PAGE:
I’m guessing most players won’t have a problem with that, as it’s simply a lot more fun to kill Nazis than skulk around them and Jimmy’s pretty good at the killing game. In any given group of missions, that weak handgun will only get a tiny bit of use before giving way to high-powered rifles, machine guns, a bazooka launcher and various other tools of death.

Early in the game, the fighting isn’t particularly intense, as Jimmy’s foes only tend to come at him one or two at a time and rarely exercise any strategy beyond pointing their guns and firing wildly. However, as Jimmy progresses through more and more missions, the firefights start getting intense. Some enemies will lurk around corners, only peeking out to fire periodic streams of bullets. Others prefer flinging a grenade toward Jimmy’s general location, hoping to flush him out. They also take posts high in trees, behind boxes and in other secluded places in an attempt to gain the upper hand. I found many of the game’s early missions to be easy and simplistic, but after getting about midway through the third group of stages, I found myself challenged regularly and grateful whenever I found life-restoring first-aid kits or canteens.

As I played through Medal of Honor, I also found myself grateful for the effort made in creating the sort of atmosphere that many games (FPS or otherwise) can’t match. Not only does the historical footage work to create the illusion that the player is truly in the heart of a great conflict, but the actual levels do a great job of maintaining that fantasy.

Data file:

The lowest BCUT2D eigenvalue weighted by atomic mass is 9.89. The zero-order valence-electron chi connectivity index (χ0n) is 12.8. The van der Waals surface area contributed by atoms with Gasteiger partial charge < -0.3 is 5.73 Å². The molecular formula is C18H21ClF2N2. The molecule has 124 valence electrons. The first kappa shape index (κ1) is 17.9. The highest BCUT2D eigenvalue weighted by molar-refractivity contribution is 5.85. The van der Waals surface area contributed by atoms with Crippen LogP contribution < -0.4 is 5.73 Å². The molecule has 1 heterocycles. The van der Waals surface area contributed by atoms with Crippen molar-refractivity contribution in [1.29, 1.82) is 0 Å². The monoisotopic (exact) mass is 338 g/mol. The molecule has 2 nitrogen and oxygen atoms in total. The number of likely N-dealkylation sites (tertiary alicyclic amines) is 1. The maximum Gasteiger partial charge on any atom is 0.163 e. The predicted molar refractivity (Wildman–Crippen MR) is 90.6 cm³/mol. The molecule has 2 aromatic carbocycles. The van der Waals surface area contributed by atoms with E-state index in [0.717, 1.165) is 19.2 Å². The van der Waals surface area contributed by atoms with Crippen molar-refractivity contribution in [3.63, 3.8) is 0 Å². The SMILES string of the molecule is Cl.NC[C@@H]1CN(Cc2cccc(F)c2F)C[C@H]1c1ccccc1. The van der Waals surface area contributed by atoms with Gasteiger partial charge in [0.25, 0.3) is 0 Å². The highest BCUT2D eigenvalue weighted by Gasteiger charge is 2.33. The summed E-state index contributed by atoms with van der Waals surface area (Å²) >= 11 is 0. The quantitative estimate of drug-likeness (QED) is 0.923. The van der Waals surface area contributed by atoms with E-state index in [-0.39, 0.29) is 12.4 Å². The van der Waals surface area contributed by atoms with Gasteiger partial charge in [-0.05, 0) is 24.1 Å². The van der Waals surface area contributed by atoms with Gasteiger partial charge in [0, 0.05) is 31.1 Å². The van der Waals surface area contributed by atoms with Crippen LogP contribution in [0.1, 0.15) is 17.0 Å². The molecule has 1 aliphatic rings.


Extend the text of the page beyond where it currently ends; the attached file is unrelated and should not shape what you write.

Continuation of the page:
The dark outdoor levels provide a tense setting where it seems an ambush could be lurking behind any tree or corner. Buildings are even more claustrophobic as the shouts of Nazi soldiers echo through narrow corridors while enemies besiege Jimmy from all sides. Not even a few jagged edges and minor graphical glitches can detract from the engrossing nature of Medal of Honor. It was all-too-easy to lose myself in the world of Jimmy Patterson as I meandered through a hazardous forest on my way to infiltrating a supposedly impenetrable fortress, or as I crept along the rooftops of a city in a desperate attempt to reach (and sabotage) a U-Boat before it was launched.

Medal of Honor also tacks on a few other options, primarily a multi-player deathmatch mode. This feature starts out small, but by getting excellent ratings on all the levels, it’s possible to unlock a horde of new characters and arenas. Players can also view any historical footage they unlocked, as well as look at medals obtained for consistently earning excellent ratings in completing missions.

Those diversions aside, what continues to attract me to Medal of Honor is the intense FPS gameplay that most levels have. As I said before, the first few levels aren’t particularly exciting, as the Nazis are predictable and slow-witted. The soldiers standing in Jimmy’s way later in the game are a different story, though. If they aren’t dropped instantly, there’s a good chance they’ll scurry for cover and turn what should have been a quick-and-easy kill-fest into a grueling battle for survival. But Jimmy Patterson (who, like I said, DOESN’T like stealth) wouldn’t have it any other way. And after going through such levels as “The Roaring Penstocks” and “Vengeance Production”, it’s likely you and he will be of the same mind.

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Staff review by Rob Hamilton (April 27, 2006)

Rob Hamilton is the official drunken master of review writing for Honestgamers.